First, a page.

The next President will continue to make important decisions about marriage rights, LGBTQ people in the military, bullying and hate crime prevention, and perhaps most importantly, will have the opportunity to nominate justices to the Supreme Court who will continue to impact these kinds of decisions long into the future. If Obama is reelected, I truly believe that in four years we will either have marriage equality or will be a lot closer to it. After the first four years, we sure are closer to marriage equality than ever before. 

This election is of vital importance. Get to the polls, and get everyone you know to the polls. This is an extremely personal issue for me. I've seen the beginnings of real change, and I do not want to go backwards.

I mean, come on America. This is about life and death and love. It's unacceptable to be on the sidelines. Vote for equality.

Your vote will matter for millions of school children with two moms or two dads who don't understand why the world says their mommies or daddies can't get married, why their family is wrong. It will matter for the teen contemplating suicide because their society rejects their identity. It will matter for the same-sex couple who has been together for thirty years, and cannot understand why they are labeled as a sinful "other" undeserving of equal rights.

This election is about life and death and love.

So. Let's go forward. 


09 May 2012

Finally! Obama Endorses Marriage Equality

Today, something truly great happened. President Barack Obama has finally come out and said what many people already knew: he's in favor of marriage equality.

(For some giggles, check out Fox Nation's original response to this, although it has been recently altered slightly).

Why is this happening now? Well, one could argue that this was simply a long time coming. Of course, there are the arguments that this is incredibly political (to which I have to say: what does a President of the United States do that isn't political?)

However, I believe it's actually due to what I like to call THE BIDEN BOMB.

Watch this:

After Biden's comments, the Obama 2012 campaign at first backtracked Biden's statements. After a few more days of uproar by the LGBTQ community, Obama has finally come out in favor of lesbian and gay marriage rights himself.

I have seen so many comments and announcements that Obama is, yet again, using "words not actions." However, it's been nearly the opposite. At the same time that Obama was "evolving" on the issue according to his statements, his administration has:
So, what does Obama's statement mean in context of the rest of his administration? Obama stopped short of the full endorsement I had been hoping for, and I have several issues with his statement. And, it's clear that this is the perfect political storm for this to happen, with "gay money" supposedly replacing "Wall Street money," the Romney campaign's completely egregious stomping on gay people earlier this month, the Biden Bomb, and North Carolina's very recent approval of a ban on same-sex marriage all create the political storm that almost required Obama come forward and say something.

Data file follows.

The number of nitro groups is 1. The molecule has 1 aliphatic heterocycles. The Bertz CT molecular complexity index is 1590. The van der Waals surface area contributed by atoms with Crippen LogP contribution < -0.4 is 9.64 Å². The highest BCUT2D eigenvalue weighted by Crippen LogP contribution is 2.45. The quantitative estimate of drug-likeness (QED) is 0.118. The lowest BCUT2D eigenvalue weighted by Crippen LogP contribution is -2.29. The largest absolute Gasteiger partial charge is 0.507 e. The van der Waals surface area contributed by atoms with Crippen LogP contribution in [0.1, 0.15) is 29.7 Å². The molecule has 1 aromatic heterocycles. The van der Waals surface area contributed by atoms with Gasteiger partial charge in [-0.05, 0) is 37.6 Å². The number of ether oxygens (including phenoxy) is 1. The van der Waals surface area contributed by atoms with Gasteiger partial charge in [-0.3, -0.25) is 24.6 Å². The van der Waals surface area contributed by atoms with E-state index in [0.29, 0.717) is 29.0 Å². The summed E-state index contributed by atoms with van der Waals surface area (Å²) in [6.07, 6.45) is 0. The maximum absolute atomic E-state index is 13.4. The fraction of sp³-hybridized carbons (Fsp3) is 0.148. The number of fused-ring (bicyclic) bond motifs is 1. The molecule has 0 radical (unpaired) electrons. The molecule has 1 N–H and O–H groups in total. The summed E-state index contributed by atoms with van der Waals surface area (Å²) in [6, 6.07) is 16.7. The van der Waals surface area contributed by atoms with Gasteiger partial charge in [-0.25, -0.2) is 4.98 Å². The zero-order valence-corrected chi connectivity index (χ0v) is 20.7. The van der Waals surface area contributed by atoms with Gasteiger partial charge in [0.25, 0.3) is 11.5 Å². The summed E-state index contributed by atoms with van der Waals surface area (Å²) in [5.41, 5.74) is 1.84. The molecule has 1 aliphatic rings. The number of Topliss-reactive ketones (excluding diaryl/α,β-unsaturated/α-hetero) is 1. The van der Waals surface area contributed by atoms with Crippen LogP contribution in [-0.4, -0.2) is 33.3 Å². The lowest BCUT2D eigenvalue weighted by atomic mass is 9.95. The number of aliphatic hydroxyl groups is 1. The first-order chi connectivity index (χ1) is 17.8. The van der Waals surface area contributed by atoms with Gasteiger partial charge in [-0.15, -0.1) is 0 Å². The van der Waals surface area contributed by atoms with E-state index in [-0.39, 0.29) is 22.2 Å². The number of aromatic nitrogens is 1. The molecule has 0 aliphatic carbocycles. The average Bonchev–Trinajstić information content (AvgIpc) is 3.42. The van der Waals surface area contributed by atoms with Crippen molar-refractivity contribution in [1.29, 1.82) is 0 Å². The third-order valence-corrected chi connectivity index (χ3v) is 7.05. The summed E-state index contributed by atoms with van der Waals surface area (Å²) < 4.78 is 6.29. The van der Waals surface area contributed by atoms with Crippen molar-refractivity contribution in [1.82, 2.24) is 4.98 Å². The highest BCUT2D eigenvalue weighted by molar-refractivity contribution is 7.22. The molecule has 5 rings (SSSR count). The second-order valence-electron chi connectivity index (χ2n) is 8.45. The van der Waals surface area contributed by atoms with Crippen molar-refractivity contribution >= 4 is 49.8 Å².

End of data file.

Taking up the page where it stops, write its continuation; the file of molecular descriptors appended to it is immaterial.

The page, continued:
And he did say something. It doesn't matter if it's politically motivated, and it doesn't matter much that it's imperfect. He said something.

What I've come to realize is that for loving, same-sex couples, the denial of marriage equality means that, in their eyes and the eyes of their children, they are still considered less than full citizens.

Even at my own dinner table, when I look at Sasha and Malia, who have friends whose parents are same-sex couples, I know it wouldn't dawn on them that their friends' parents should be treated differently.

So I decided it was time to affirm my personal belief that same-sex couples should be allowed to marry.

Words are so powerful. They are used in campaign ads by both sides to either demonize or idolize politicians. They are used to bully. They are used to give hope and inspire. Words give movements power. They start things and they end things. They are used on both sides to rally around or against an issue. 

So, let's rally. 

Obama's administration has been taking seemingly small actions to further LGBTQ equality for nearly four years, and I've been blogging about them for over a year now. However, until today, there has been no rallying point. People I know are in favor of LGBTQ rights have no idea what Obama has already done because the administration hasn't been willing to broadcast it. I had to read between the lines when Obama slightly hinted at being in favor of gay marriage over a year ago.

Today, he actually said it. People are reading and watching and discussing and rallying. This is what I've been waiting for. Movements around the globe will be energized by having Obama's support.

Grain of salt time: what Obama has said--it's not perfect. And it's dangerous to take these words and assume change has been achieved. Progress has been made, but Obama still says that states should be allowed to make their own decisions, like North Carolina just did. North Carolina is the last of the Southern states to approve a ban on same-sex marriage. Do you know what this reminds me of?